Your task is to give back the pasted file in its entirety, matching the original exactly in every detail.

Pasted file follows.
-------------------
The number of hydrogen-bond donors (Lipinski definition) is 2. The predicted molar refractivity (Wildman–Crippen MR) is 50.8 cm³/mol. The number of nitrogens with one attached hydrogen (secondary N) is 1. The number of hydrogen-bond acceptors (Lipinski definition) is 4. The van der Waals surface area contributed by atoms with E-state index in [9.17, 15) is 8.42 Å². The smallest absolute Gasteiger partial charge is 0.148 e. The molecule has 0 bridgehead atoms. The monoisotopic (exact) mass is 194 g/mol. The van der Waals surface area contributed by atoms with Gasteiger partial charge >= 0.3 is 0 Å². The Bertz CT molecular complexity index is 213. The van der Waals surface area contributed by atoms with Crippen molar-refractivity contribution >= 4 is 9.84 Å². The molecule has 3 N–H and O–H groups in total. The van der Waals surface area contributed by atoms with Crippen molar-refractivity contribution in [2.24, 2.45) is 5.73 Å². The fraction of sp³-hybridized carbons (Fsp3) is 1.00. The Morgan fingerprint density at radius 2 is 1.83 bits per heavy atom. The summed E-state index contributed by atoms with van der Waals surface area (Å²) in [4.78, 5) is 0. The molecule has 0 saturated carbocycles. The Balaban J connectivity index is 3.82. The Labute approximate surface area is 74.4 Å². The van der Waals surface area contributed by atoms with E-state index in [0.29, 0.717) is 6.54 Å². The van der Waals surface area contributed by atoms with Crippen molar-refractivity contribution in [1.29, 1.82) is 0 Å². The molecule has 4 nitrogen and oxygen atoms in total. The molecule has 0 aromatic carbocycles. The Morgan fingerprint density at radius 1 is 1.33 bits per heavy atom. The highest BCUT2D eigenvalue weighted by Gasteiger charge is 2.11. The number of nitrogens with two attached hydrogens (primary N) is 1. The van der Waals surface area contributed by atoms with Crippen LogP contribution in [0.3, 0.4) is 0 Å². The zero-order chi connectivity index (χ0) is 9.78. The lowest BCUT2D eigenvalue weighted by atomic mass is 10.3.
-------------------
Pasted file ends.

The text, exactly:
The number of hydrogen-bond donors (Lipinski definition) is 2. The predicted molar refractivity (Wildman–Crippen MR) is 50.8 cm³/mol. The number of nitrogens with one attached hydrogen (secondary N) is 1. The number of hydrogen-bond acceptors (Lipinski definition) is 4. The van der Waals surface area contributed by atoms with E-state index in [9.17, 15) is 8.42 Å². The smallest absolute Gasteiger partial charge is 0.148 e. The molecule has 0 bridgehead atoms. The monoisotopic (exact) mass is 194 g/mol. The van der Waals surface area contributed by atoms with Gasteiger partial charge >= 0.3 is 0 Å². The Bertz CT molecular complexity index is 213. The van der Waals surface area contributed by atoms with Crippen molar-refractivity contribution >= 4 is 9.84 Å². The molecule has 3 N–H and O–H groups in total. The van der Waals surface area contributed by atoms with Crippen molar-refractivity contribution in [2.24, 2.45) is 5.73 Å². The fraction of sp³-hybridized carbons (Fsp3) is 1.00. The Morgan fingerprint density at radius 2 is 1.83 bits per heavy atom. The summed E-state index contributed by atoms with van der Waals surface area (Å²) in [4.78, 5) is 0. The molecule has 0 saturated carbocycles. The Balaban J connectivity index is 3.82. The Labute approximate surface area is 74.4 Å². The van der Waals surface area contributed by atoms with E-state index in [0.29, 0.717) is 6.54 Å². The van der Waals surface area contributed by atoms with Crippen molar-refractivity contribution in [1.29, 1.82) is 0 Å². The molecule has 4 nitrogen and oxygen atoms in total. The molecule has 0 aromatic carbocycles. The Morgan fingerprint density at radius 1 is 1.33 bits per heavy atom. The highest BCUT2D eigenvalue weighted by Gasteiger charge is 2.11. The number of nitrogens with two attached hydrogens (primary N) is 1. The van der Waals surface area contributed by atoms with Crippen LogP contribution in [0.3, 0.4) is 0 Å². The zero-order chi connectivity index (χ0) is 9.78. The lowest BCUT2D eigenvalue weighted by atomic mass is 10.3.